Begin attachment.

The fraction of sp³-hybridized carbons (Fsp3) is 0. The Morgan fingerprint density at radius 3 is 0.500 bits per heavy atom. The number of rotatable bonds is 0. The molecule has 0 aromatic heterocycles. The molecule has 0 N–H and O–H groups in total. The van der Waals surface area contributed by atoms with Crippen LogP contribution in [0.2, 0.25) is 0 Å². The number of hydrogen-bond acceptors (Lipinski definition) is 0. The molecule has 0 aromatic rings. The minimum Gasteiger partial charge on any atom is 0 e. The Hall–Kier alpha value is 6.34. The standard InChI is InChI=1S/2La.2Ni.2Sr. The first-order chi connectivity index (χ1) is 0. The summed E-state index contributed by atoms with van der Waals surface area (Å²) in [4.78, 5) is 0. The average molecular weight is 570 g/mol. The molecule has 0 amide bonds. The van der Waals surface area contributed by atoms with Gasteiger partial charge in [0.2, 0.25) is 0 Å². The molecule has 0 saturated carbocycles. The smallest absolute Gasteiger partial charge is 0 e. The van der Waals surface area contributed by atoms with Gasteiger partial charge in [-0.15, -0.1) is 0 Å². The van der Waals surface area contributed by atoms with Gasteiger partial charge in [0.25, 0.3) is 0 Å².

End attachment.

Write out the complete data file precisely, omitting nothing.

The fraction of sp³-hybridized carbons (Fsp3) is 0. The Morgan fingerprint density at radius 3 is 0.500 bits per heavy atom. The number of rotatable bonds is 0. The molecule has 0 aromatic heterocycles. The molecule has 0 N–H and O–H groups in total. The van der Waals surface area contributed by atoms with Crippen LogP contribution in [0.2, 0.25) is 0 Å². The number of hydrogen-bond acceptors (Lipinski definition) is 0. The molecule has 0 aromatic rings. The minimum Gasteiger partial charge on any atom is 0 e. The Hall–Kier alpha value is 6.34. The standard InChI is InChI=1S/2La.2Ni.2Sr. The first-order chi connectivity index (χ1) is 0. The summed E-state index contributed by atoms with van der Waals surface area (Å²) in [4.78, 5) is 0. The average molecular weight is 570 g/mol. The molecule has 0 amide bonds. The van der Waals surface area contributed by atoms with Gasteiger partial charge in [0.2, 0.25) is 0 Å². The molecule has 0 saturated carbocycles. The smallest absolute Gasteiger partial charge is 0 e. The van der Waals surface area contributed by atoms with Gasteiger partial charge in [-0.15, -0.1) is 0 Å². The van der Waals surface area contributed by atoms with Gasteiger partial charge in [0.25, 0.3) is 0 Å².